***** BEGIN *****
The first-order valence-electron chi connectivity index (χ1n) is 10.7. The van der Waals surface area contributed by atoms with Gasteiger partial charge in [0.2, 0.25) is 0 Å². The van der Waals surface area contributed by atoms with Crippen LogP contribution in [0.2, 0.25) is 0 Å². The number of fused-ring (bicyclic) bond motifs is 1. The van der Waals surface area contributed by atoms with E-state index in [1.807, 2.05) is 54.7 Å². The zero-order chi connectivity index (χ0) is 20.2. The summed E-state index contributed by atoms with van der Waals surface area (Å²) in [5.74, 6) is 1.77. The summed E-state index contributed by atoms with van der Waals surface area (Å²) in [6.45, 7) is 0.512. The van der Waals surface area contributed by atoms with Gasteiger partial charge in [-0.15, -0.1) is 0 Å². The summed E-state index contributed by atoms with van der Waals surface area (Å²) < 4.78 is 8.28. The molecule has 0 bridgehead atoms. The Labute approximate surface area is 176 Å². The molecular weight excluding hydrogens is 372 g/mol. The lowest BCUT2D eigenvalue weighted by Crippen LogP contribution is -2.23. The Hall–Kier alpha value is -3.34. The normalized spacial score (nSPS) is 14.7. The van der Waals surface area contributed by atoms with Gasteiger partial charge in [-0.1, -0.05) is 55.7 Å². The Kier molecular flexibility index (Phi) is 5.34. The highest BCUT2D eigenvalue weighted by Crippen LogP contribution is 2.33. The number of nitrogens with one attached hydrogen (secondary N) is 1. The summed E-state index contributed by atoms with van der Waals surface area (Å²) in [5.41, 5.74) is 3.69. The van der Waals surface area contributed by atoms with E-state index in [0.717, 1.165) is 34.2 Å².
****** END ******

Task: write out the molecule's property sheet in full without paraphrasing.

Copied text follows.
The first-order valence-electron chi connectivity index (χ1n) is 10.7. The van der Waals surface area contributed by atoms with Gasteiger partial charge in [0.2, 0.25) is 0 Å². The van der Waals surface area contributed by atoms with Crippen LogP contribution in [0.2, 0.25) is 0 Å². The number of fused-ring (bicyclic) bond motifs is 1. The van der Waals surface area contributed by atoms with E-state index in [1.807, 2.05) is 54.7 Å². The zero-order chi connectivity index (χ0) is 20.2. The summed E-state index contributed by atoms with van der Waals surface area (Å²) in [5.74, 6) is 1.77. The summed E-state index contributed by atoms with van der Waals surface area (Å²) in [6.45, 7) is 0.512. The van der Waals surface area contributed by atoms with Gasteiger partial charge in [-0.15, -0.1) is 0 Å². The summed E-state index contributed by atoms with van der Waals surface area (Å²) < 4.78 is 8.28. The molecule has 0 bridgehead atoms. The Labute approximate surface area is 176 Å². The molecular weight excluding hydrogens is 372 g/mol. The lowest BCUT2D eigenvalue weighted by Crippen LogP contribution is -2.23. The Hall–Kier alpha value is -3.34. The normalized spacial score (nSPS) is 14.7. The van der Waals surface area contributed by atoms with Gasteiger partial charge in [-0.1, -0.05) is 55.7 Å². The Kier molecular flexibility index (Phi) is 5.34. The highest BCUT2D eigenvalue weighted by Crippen LogP contribution is 2.33. The number of nitrogens with one attached hydrogen (secondary N) is 1. The summed E-state index contributed by atoms with van der Waals surface area (Å²) in [5.41, 5.74) is 3.69. The van der Waals surface area contributed by atoms with E-state index in [0.717, 1.165) is 34.2 Å².